I dont know who I’m agreeing with here frankly because I just woke up and still half a sleep, I as well have most of my body covered and I have never had a problem with sweat except once ( I lived in Arizona for 10 years so I know heat and Connecticut and Florida for a few years so I know heat with humidity) the one time I had a problem with sweat was in AZ in the middle of the summer (about 125 degrees) and I got a thigh piece done, I fallowed all the “rules” of proper ink care, my boyfriend at the time was a tattoo artist and owner of his own shop… So there was NO case of neglect. And the sweat ended up washing out some of the ink… Be for I got it touched up it looked like a stained glass painting. There was no infection thanks to good care but somethings you just can’t prevent depending on location of the tattoo and the weather of where you live…. @judochop maybe you lucked out because your events were for only “short” periods of time, where as to mine were actual living conditions that lasted 24–7 and could not be prevented unless I locked myself away next to an AC for the first three days, point is just because it didn’t happen to one person doesn’t mean it won’t happen to another, oh and quality of the ink would be a big factor in this as well… There that’s my two cents.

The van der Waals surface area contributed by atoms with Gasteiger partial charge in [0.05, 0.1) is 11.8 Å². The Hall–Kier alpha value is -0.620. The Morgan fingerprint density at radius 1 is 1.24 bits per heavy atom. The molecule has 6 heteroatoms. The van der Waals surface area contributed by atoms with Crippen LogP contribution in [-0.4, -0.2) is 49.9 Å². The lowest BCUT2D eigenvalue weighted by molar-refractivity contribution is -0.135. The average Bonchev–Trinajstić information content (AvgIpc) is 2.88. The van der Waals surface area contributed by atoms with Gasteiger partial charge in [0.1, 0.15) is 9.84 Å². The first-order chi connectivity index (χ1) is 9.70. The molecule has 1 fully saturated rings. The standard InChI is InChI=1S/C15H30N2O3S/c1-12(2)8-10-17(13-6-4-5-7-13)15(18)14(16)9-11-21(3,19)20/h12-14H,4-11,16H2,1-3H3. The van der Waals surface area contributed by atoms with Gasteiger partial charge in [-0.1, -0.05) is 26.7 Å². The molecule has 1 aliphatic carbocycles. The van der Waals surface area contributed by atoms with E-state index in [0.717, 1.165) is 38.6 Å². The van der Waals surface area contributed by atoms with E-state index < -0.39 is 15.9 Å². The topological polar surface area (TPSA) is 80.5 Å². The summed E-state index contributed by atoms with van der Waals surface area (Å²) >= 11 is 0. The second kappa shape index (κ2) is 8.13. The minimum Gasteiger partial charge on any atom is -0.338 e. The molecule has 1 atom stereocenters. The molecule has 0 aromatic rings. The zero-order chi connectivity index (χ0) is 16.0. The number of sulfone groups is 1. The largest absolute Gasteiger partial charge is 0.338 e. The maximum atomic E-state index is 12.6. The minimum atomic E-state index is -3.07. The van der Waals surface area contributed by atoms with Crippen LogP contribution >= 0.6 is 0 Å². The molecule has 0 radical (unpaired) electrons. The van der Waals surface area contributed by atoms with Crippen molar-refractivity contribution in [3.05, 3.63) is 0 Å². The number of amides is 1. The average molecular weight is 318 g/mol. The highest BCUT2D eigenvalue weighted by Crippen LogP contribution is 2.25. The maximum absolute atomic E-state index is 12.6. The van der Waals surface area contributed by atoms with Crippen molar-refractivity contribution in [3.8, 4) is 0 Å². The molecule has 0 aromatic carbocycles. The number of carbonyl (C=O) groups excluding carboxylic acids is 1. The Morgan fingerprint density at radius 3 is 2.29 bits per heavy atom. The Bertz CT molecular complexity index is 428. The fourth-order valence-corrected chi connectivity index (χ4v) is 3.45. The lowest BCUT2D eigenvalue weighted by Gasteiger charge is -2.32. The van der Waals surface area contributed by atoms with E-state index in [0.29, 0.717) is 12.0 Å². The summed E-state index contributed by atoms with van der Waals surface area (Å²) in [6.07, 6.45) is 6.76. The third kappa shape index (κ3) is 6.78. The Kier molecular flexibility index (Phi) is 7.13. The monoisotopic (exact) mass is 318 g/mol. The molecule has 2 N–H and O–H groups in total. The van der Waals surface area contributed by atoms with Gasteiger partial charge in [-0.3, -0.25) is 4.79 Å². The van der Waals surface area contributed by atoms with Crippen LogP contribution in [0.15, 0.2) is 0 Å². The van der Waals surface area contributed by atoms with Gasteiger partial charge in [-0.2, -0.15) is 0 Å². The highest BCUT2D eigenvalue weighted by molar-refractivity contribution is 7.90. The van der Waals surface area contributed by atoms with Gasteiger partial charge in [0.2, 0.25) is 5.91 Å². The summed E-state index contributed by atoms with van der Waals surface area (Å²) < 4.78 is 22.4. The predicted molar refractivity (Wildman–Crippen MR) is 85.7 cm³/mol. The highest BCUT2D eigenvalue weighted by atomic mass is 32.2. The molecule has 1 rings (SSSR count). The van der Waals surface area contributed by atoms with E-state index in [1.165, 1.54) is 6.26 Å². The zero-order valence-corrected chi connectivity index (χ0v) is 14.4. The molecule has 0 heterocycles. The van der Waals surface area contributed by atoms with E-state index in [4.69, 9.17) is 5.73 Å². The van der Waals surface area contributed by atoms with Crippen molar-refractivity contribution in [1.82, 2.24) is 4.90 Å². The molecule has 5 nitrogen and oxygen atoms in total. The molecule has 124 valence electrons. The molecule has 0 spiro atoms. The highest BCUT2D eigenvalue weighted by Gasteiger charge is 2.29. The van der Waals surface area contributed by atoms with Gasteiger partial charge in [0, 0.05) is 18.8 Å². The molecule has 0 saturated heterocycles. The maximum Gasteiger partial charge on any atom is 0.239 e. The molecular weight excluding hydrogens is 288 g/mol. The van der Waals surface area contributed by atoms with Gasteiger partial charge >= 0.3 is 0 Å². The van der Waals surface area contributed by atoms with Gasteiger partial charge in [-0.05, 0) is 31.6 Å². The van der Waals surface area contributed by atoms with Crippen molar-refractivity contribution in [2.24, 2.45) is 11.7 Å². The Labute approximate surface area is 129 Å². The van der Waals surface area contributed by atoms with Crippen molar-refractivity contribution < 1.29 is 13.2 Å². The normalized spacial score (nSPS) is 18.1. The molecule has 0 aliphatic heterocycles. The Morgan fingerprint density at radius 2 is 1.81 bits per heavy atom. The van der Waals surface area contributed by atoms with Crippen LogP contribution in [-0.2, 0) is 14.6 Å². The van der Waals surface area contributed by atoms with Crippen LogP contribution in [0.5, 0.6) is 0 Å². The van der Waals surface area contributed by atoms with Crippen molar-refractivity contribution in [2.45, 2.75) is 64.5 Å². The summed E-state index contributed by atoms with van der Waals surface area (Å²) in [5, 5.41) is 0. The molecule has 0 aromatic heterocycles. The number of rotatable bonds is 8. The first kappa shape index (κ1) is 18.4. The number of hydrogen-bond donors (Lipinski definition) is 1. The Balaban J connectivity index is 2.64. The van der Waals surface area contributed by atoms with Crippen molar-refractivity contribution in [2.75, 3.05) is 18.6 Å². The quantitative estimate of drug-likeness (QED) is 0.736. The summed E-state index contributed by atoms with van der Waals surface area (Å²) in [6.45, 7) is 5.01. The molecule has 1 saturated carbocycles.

Simone_De_Beauvoir's avatar

I have many tattoos and I do a lot of bikram yoga (100 degree heat exersize) – I’ve done yoga on days after my tattoos and it never mattered but I’m just one person.

Drcpb's avatar

Thanks, guys! I talked to an artist. Basically, she said that it just depended on the person. Conditions could be the same for two people, and one person could have a messed up tattoo, and one person’s could be completely fine.

Answer this question




to answer.

This question is in the General Section. Responses must be helpful and on-topic.

Your answer will be saved while you login or join.

Have a question? Ask Fluther!

What do you know more about?
Knowledge Networking @ Fluther